“Hygiene, health and environmental protection” are defined as basic specifications of building elements by the Construction Products Regulation. The main focus is on two different types of release of materials.
The release of volatile organic compounds (VOC), which come off construction products into the room air and can be absorbed through breathing, is considered as “emissions in the room air”. The assessment of this topic is extremely complex. The aim is to ideally exclude the consequences on health and well-being of the occupant.
The release of hazardous substances, which dissolve from the construction elements under the influence of UV radiation with rainwater running off and can enter in layers of earth and waters, is considered as “erosions in soil and groundwater”. The aim is to save the soil and the groundwater from these influences.
Due to sustainability assessments of buildings and their components, not only single values for thermal insulation, air tightness, etc. specify the product, but the questions to the complete life cycle of
- Material usage (production, energy consumptions during transportation,...)
- Production (water consumption, carbon emissions,...)
- Use (maintenance cost, service life,...) and
- Exploitation (disassembly, recycling,...)
In addition to the technical characteristics, sociocultural factors extend the range of assessment such as design, comfort (thermal comfort in summer and winter), convertibility and accessibility.
The European harmonised standard specifies regarding the emissions of construction elements how to treat construction elements in general. The actual test methods have been standardized for years. So far, product-specific specifications for sampling or design of test specimen.
However, an European harmonised method of evaluation is being prepared at high pressure. An agreement and thus a basis for the declaration within the CE marking can be expected soon.
Methods for testing have been developed on European level regarding the erosions of construction elements. It is still open how these methods can be used for windows, facades, gates, etc.
An evaluation of the erosions is still not possible. There are different specifications that have to be consulted for the quality of groundwater. However, these limits cannot be used for the point of appearance at the building corner and/or in the laboratory.
Sustainable building is practiced more often and also the community would prefer more transparency in the purchase of new products. Terms like EPD, VOC, cradle to cradle are no longer foreign words in the industry, as many manufacturers of building components think about the impact of their products on the environment. Furthermore, the sustainability is moving into focus of the consumers, whereby all products have to be transparent and assessable.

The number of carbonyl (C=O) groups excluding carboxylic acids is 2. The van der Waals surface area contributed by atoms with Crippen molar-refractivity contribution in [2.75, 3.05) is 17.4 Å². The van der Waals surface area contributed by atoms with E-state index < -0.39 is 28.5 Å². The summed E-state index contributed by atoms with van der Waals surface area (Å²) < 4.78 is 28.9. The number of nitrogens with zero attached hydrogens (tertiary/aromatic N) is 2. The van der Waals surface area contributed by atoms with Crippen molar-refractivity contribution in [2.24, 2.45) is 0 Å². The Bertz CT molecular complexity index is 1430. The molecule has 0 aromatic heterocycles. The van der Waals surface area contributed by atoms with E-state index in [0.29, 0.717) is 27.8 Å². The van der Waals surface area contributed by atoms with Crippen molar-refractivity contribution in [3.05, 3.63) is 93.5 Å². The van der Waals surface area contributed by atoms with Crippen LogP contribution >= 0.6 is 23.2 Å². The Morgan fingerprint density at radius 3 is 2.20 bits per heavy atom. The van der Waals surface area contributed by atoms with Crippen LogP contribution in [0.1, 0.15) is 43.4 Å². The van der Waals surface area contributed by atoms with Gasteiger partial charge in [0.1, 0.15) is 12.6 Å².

For emissions as well as erosions, there could not be given one hundred percent all-clear signal for the tested construction elements. The detected quantities of hazardous substances were very low, but still traceable. An assessment criterion is still discussed on European level. It is still not clear whether further evidences are necessary for windows, doors and facades. Further research needs and need for optimisation is given, in any case.
- von Houwald, B.; Wortner, P.; Kreißig, J.; Peters, H.:
EPDs for transparent construction elements
Research report of ift Rosenheim, 2011
- Bliemetsrieder, B.; Wensing, M.:
VOC emissions of wooden windows
Research report of ift Rosenheim and WKI, Braunschweig, 2013
- Bliemetsrieder, B.; Wensing, M.:
VOC emissions of internal doors
Research report of ift Rosenheim and WKI, Braunschweig, 2011
- Bliemetsrieder, B.; Kaube, M.:
Erosions of building elements
Research report of ift Rosenheim and Fraunhofer-IBP Holzkirchen, 2016
- ift-Guideline NA-01/3
General guideline for preparation of Type III Environmental Product Declarations
ift Rosenheim, August 2014
Dipl.-Ing. (FH) Gabriele Tengler as assistant head of PR & Communication and employee at ift Rosenheim since 1978. In addition, responsible for many years for the Technical Hotline and for more than 20 years for the organisation of the Rosenheim Window and Façade Conference. For more than 35 years now, she takes care of the public relations at ift to process the compiled knowledge target-specificly and to provide it to the industry.
MBA, Dipl.-Ing. (FH) Benno Bliemetsrieder is working since 2007 at ift Rosenheim. In the area Research & Development, he was entrusted with the management and processing of various research projects (surface treatment technology, window constructions, VOC emissions, erosions). Since 2015, he is working as project coordinator of the management of ift Rosenheim.